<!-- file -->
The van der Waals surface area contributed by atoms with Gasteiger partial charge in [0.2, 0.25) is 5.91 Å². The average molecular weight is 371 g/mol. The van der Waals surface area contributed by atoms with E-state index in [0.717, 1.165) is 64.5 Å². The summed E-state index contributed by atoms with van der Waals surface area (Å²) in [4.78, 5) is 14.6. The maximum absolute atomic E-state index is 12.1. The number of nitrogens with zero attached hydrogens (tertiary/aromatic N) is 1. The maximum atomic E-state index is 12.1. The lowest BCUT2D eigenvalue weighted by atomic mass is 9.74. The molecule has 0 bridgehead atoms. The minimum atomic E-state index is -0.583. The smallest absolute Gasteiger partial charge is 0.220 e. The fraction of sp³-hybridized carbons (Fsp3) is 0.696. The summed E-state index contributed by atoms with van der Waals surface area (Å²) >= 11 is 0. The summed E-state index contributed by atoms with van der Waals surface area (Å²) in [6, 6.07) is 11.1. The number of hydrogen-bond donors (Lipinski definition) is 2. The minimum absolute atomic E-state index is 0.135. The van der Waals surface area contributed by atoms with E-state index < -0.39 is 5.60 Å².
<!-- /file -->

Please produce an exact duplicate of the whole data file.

The van der Waals surface area contributed by atoms with Gasteiger partial charge in [0.2, 0.25) is 5.91 Å². The average molecular weight is 371 g/mol. The van der Waals surface area contributed by atoms with E-state index in [0.717, 1.165) is 64.5 Å². The summed E-state index contributed by atoms with van der Waals surface area (Å²) in [4.78, 5) is 14.6. The maximum absolute atomic E-state index is 12.1. The number of nitrogens with zero attached hydrogens (tertiary/aromatic N) is 1. The maximum atomic E-state index is 12.1. The lowest BCUT2D eigenvalue weighted by atomic mass is 9.74. The molecule has 0 bridgehead atoms. The minimum atomic E-state index is -0.583. The smallest absolute Gasteiger partial charge is 0.220 e. The fraction of sp³-hybridized carbons (Fsp3) is 0.696. The summed E-state index contributed by atoms with van der Waals surface area (Å²) >= 11 is 0. The summed E-state index contributed by atoms with van der Waals surface area (Å²) in [6, 6.07) is 11.1. The number of hydrogen-bond donors (Lipinski definition) is 2. The minimum absolute atomic E-state index is 0.135. The van der Waals surface area contributed by atoms with E-state index < -0.39 is 5.60 Å².